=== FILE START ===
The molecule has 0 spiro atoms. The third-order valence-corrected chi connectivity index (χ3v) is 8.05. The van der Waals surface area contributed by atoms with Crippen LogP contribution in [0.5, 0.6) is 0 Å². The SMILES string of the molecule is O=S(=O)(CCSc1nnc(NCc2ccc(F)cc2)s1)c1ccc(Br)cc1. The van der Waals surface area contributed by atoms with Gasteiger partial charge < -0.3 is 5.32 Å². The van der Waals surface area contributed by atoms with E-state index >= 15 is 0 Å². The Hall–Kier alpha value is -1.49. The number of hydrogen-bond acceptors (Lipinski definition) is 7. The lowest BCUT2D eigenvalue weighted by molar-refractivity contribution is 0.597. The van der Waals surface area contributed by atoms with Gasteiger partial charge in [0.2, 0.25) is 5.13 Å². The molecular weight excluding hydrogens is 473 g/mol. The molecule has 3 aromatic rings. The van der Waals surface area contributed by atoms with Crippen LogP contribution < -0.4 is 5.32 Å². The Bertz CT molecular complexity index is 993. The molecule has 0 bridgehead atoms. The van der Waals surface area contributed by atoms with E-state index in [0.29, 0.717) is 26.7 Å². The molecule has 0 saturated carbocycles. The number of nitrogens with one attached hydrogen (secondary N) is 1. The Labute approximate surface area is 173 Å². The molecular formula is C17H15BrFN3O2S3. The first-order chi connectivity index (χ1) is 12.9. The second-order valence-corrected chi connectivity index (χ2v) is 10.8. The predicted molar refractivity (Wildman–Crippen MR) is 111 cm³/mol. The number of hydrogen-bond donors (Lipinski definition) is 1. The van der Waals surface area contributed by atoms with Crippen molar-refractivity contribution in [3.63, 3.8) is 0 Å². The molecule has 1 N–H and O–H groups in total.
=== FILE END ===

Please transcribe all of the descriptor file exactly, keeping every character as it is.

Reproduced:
The molecule has 0 spiro atoms. The third-order valence-corrected chi connectivity index (χ3v) is 8.05. The van der Waals surface area contributed by atoms with Crippen LogP contribution in [0.5, 0.6) is 0 Å². The SMILES string of the molecule is O=S(=O)(CCSc1nnc(NCc2ccc(F)cc2)s1)c1ccc(Br)cc1. The van der Waals surface area contributed by atoms with Gasteiger partial charge < -0.3 is 5.32 Å². The van der Waals surface area contributed by atoms with E-state index >= 15 is 0 Å². The Hall–Kier alpha value is -1.49. The number of hydrogen-bond acceptors (Lipinski definition) is 7. The lowest BCUT2D eigenvalue weighted by molar-refractivity contribution is 0.597. The van der Waals surface area contributed by atoms with Gasteiger partial charge in [0.2, 0.25) is 5.13 Å². The molecular weight excluding hydrogens is 473 g/mol. The molecule has 3 aromatic rings. The van der Waals surface area contributed by atoms with Crippen LogP contribution < -0.4 is 5.32 Å². The Bertz CT molecular complexity index is 993. The molecule has 0 bridgehead atoms. The van der Waals surface area contributed by atoms with E-state index in [0.29, 0.717) is 26.7 Å². The molecule has 0 saturated carbocycles. The number of nitrogens with one attached hydrogen (secondary N) is 1. The Labute approximate surface area is 173 Å². The molecular formula is C17H15BrFN3O2S3. The first-order chi connectivity index (χ1) is 12.9. The second-order valence-corrected chi connectivity index (χ2v) is 10.8. The predicted molar refractivity (Wildman–Crippen MR) is 111 cm³/mol. The number of hydrogen-bond donors (Lipinski definition) is 1. The van der Waals surface area contributed by atoms with Crippen molar-refractivity contribution in [3.63, 3.8) is 0 Å². The molecule has 1 N–H and O–H groups in total.